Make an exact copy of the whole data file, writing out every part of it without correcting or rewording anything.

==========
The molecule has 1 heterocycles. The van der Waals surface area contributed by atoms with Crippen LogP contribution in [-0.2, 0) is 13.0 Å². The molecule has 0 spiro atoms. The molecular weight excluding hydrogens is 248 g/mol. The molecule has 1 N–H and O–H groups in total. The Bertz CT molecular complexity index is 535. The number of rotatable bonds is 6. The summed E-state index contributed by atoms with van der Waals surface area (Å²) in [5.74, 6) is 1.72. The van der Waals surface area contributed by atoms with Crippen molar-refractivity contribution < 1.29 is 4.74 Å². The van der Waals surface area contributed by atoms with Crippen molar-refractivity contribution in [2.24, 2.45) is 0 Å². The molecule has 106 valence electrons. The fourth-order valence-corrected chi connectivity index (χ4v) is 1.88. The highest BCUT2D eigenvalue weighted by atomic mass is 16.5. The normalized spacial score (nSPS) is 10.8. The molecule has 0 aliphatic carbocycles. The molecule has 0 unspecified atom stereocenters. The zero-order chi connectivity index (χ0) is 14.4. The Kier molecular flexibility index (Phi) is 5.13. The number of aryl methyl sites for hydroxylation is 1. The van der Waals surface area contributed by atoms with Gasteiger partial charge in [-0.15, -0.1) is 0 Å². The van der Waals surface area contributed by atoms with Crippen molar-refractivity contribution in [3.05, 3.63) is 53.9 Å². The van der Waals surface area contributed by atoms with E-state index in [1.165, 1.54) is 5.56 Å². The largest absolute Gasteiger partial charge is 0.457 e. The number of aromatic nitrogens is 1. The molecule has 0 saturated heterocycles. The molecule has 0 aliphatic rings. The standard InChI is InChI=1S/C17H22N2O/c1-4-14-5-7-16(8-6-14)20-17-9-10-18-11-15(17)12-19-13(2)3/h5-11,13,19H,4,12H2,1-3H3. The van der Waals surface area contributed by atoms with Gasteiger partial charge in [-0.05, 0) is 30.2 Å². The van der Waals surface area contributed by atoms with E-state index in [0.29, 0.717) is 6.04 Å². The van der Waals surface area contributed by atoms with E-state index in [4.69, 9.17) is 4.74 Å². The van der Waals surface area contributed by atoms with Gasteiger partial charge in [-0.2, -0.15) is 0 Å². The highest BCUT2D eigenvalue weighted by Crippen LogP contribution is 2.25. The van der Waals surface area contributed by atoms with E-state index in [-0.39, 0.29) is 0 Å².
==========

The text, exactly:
The molecule has 1 heterocycles. The van der Waals surface area contributed by atoms with Crippen LogP contribution in [-0.2, 0) is 13.0 Å². The molecule has 0 spiro atoms. The molecular weight excluding hydrogens is 248 g/mol. The molecule has 1 N–H and O–H groups in total. The Bertz CT molecular complexity index is 535. The number of rotatable bonds is 6. The summed E-state index contributed by atoms with van der Waals surface area (Å²) in [5.74, 6) is 1.72. The van der Waals surface area contributed by atoms with Crippen molar-refractivity contribution < 1.29 is 4.74 Å². The van der Waals surface area contributed by atoms with Crippen molar-refractivity contribution in [2.24, 2.45) is 0 Å². The molecule has 106 valence electrons. The fourth-order valence-corrected chi connectivity index (χ4v) is 1.88. The highest BCUT2D eigenvalue weighted by atomic mass is 16.5. The normalized spacial score (nSPS) is 10.8. The molecule has 0 aliphatic carbocycles. The molecule has 0 unspecified atom stereocenters. The zero-order chi connectivity index (χ0) is 14.4. The Kier molecular flexibility index (Phi) is 5.13. The number of aryl methyl sites for hydroxylation is 1. The van der Waals surface area contributed by atoms with Gasteiger partial charge in [-0.15, -0.1) is 0 Å². The van der Waals surface area contributed by atoms with Crippen molar-refractivity contribution in [3.05, 3.63) is 53.9 Å². The van der Waals surface area contributed by atoms with E-state index in [1.165, 1.54) is 5.56 Å². The largest absolute Gasteiger partial charge is 0.457 e. The number of aromatic nitrogens is 1. The molecule has 0 saturated heterocycles. The molecule has 0 aliphatic rings. The standard InChI is InChI=1S/C17H22N2O/c1-4-14-5-7-16(8-6-14)20-17-9-10-18-11-15(17)12-19-13(2)3/h5-11,13,19H,4,12H2,1-3H3. The van der Waals surface area contributed by atoms with Gasteiger partial charge in [-0.05, 0) is 30.2 Å². The van der Waals surface area contributed by atoms with E-state index in [0.29, 0.717) is 6.04 Å². The van der Waals surface area contributed by atoms with E-state index in [4.69, 9.17) is 4.74 Å². The van der Waals surface area contributed by atoms with Gasteiger partial charge in [-0.2, -0.15) is 0 Å². The highest BCUT2D eigenvalue weighted by Crippen LogP contribution is 2.25. The van der Waals surface area contributed by atoms with E-state index in [-0.39, 0.29) is 0 Å².